What is it about this flaw that so repulses the superego side of Aylmer? The birthmark, as little as it is, could represent the “evil” or impulsive id-like side of a person. It is red and hand-shaped, similar to the mark that would remain if someone slapped another on the face. Maybe the presence of this mark calls forth the same sort of reprimand by the superego that slapping someone would; the evil in that person is pointed out. However, the blemish appears on the face of an otherwise beautiful woman, so perhaps Hawthorne’s symbolic meaning is that such a small blemish should not really matter, for we are all “blemished” in a small way. Furthermore, the mark is natural, and so it should not be condemned. If the blemish represents imperfection, then science as superego has permission to eliminate the blemish in the name of science. If the blemish, however, represents the impulses of the id, science as superego will be naturally opposed to it, trying to “kill” it, even though the ego needs the balance of the id and superego.

The fact that the mark is so tiny shows just how obsessed the superego can become with perfection. Aylmer feels driven to remove even this small reminder of the human his wife is: “But seeing her otherwise so perfect, he found this one defect grow more and more intolerable with every moment of their united lives” (213). As his wife is a part of him through the symbolic union of marriage, he sees the mark as a reflection of himself—imperfect. Consequently, he wants to repress or hide in his unconscious the reminder that his wife is not perfect, for if he cannot make her perfect, he would have to admit his own humanity and ultimate failure as a scientist. Thus he is tempted by his superego to achieve perfection: “No, dearest Georgiana, you came so nearly perfect from the hand of Nature that this slightest possible defect, which we hesitate whether to term a defect or a beauty, shocks me, as being the mark of earthly imperfection” (212).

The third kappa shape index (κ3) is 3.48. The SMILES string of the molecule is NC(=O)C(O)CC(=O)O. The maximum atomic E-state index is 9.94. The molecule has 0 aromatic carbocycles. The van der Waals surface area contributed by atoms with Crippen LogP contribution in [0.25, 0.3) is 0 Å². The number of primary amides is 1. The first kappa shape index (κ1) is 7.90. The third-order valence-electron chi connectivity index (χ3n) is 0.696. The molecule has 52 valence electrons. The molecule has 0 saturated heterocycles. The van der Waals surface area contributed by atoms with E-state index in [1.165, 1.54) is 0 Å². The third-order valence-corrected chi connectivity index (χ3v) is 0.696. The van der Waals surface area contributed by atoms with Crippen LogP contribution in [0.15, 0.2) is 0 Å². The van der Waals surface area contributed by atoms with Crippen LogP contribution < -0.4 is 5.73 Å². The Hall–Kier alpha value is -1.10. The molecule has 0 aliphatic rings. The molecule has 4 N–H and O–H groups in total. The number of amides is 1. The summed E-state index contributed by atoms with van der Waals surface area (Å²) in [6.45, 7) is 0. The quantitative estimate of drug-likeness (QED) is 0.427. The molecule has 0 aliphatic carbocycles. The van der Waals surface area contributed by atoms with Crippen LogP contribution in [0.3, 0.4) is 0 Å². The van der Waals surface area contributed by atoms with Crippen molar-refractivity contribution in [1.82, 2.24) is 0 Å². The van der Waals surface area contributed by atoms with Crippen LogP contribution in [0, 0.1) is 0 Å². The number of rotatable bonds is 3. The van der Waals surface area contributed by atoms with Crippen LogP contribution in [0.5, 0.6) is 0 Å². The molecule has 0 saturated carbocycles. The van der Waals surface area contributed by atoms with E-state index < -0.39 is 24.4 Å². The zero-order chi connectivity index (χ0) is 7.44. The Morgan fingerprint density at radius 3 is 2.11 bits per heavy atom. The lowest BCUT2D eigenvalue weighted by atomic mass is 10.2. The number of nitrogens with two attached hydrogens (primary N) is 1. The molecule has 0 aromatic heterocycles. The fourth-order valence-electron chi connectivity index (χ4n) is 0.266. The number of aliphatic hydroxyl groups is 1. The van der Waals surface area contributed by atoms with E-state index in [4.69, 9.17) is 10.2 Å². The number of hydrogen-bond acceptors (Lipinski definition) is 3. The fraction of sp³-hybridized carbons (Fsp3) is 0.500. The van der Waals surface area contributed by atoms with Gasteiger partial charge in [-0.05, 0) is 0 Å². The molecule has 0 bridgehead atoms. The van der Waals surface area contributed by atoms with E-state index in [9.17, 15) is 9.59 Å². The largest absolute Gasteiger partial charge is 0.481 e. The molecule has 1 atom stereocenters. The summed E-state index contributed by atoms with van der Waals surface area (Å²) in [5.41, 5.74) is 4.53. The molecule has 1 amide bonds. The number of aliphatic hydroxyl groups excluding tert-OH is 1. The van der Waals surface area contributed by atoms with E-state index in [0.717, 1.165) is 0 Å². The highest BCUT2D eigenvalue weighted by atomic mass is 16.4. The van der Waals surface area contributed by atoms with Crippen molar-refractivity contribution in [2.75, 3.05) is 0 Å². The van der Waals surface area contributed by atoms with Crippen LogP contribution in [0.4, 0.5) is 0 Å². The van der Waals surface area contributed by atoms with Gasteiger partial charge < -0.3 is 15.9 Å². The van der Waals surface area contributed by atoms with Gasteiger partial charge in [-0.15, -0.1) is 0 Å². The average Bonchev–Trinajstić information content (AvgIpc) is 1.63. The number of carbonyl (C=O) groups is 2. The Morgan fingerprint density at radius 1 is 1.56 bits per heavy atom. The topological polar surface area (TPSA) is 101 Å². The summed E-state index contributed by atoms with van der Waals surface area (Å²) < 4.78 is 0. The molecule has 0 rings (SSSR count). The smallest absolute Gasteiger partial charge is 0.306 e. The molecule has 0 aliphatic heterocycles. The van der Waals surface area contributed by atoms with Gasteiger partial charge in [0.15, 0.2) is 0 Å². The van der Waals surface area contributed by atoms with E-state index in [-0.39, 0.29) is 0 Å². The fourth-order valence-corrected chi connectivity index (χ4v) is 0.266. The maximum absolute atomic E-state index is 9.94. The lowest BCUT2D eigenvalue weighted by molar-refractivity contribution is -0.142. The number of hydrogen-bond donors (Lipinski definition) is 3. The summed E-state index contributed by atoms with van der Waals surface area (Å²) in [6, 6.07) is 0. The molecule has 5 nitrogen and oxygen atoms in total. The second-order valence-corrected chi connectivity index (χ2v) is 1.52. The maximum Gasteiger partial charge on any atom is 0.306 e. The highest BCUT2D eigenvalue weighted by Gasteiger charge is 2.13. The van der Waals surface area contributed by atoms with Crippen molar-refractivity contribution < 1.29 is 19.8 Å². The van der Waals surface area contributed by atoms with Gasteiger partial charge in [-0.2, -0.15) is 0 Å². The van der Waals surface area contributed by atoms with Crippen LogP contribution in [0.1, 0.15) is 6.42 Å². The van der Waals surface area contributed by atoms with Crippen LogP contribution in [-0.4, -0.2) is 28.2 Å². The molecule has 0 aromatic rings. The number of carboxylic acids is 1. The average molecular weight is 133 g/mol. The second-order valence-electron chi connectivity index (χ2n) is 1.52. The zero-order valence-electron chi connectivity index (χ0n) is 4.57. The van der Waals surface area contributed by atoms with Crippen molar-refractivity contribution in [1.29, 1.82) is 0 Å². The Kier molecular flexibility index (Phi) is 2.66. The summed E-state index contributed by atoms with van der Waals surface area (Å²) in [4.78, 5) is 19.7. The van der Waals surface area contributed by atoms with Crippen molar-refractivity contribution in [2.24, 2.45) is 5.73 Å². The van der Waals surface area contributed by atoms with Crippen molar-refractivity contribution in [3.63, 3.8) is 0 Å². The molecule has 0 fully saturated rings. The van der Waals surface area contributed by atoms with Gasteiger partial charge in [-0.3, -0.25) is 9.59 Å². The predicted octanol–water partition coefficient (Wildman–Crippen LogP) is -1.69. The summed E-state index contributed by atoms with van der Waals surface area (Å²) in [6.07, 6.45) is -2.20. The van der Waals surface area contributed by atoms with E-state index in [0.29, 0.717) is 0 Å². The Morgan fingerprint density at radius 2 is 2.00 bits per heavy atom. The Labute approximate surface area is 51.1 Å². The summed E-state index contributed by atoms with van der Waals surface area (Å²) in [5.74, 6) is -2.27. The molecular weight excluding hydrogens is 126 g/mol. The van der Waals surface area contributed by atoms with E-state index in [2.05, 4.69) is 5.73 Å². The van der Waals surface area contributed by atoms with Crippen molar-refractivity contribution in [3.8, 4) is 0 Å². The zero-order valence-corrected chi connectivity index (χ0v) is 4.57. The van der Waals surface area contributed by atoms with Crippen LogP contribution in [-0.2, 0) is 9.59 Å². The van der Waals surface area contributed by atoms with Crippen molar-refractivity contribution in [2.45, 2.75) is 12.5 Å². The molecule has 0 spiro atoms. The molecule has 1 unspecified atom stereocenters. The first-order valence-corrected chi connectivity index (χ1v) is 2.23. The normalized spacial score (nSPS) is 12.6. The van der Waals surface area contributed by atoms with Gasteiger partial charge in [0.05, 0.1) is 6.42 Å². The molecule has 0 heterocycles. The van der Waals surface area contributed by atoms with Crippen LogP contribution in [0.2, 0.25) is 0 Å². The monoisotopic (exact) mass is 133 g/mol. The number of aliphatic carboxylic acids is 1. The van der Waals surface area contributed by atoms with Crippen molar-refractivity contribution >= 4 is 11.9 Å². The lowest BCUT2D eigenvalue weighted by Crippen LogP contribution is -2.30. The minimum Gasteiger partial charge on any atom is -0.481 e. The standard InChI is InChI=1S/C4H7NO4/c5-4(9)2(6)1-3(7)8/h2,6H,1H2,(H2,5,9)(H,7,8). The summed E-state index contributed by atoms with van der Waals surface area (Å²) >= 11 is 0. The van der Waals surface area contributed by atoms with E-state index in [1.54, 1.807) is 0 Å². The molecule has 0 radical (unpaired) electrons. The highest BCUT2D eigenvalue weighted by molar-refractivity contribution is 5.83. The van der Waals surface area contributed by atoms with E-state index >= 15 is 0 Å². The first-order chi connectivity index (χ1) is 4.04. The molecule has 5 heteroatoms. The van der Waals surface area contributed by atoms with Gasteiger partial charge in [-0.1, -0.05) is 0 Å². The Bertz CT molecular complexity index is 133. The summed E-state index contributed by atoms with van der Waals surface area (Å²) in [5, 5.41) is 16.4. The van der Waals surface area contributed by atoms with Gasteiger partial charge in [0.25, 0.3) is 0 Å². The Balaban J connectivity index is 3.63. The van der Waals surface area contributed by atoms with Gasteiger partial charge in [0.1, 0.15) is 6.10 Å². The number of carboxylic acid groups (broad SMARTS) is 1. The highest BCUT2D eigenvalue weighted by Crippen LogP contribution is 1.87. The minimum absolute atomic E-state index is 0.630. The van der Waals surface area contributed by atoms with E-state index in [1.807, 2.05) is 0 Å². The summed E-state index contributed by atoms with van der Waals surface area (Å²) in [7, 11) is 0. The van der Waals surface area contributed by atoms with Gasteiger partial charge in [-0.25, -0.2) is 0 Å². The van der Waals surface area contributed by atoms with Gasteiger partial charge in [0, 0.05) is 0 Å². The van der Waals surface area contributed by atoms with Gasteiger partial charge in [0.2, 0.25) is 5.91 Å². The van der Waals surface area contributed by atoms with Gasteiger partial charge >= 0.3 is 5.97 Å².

Despite her overwhelming beauty, Aylmer feels an almost neurotic need to remove the mark from Georgiana’s face and, ironically, this need seems simultaneously a function of the id. Georgiana’s beauty, then, can be seen as desire, for Aylmer wants her as wife (a perfect desirous object) and as specimen (the perfect scientific object). The pressure his wife feels from his id-superego-induced shame is enormous. Bowing to his overwhelming desires, she allows Aylmer free rein to perform any experiment he wishes, as long as the hateful mark is erased. She falls so under his influence that she no longer has any regard for her physical safety: “Danger? There is but one danger—that this horrible stigma shall be left upon my cheek!… Remove it, remove it, whatever be the cost or we shall both go mad!” (221). Georgiana as the id, beautiful to the narrator but flawed to Aylmer, gives way to the demands of the superego. Tragedy results.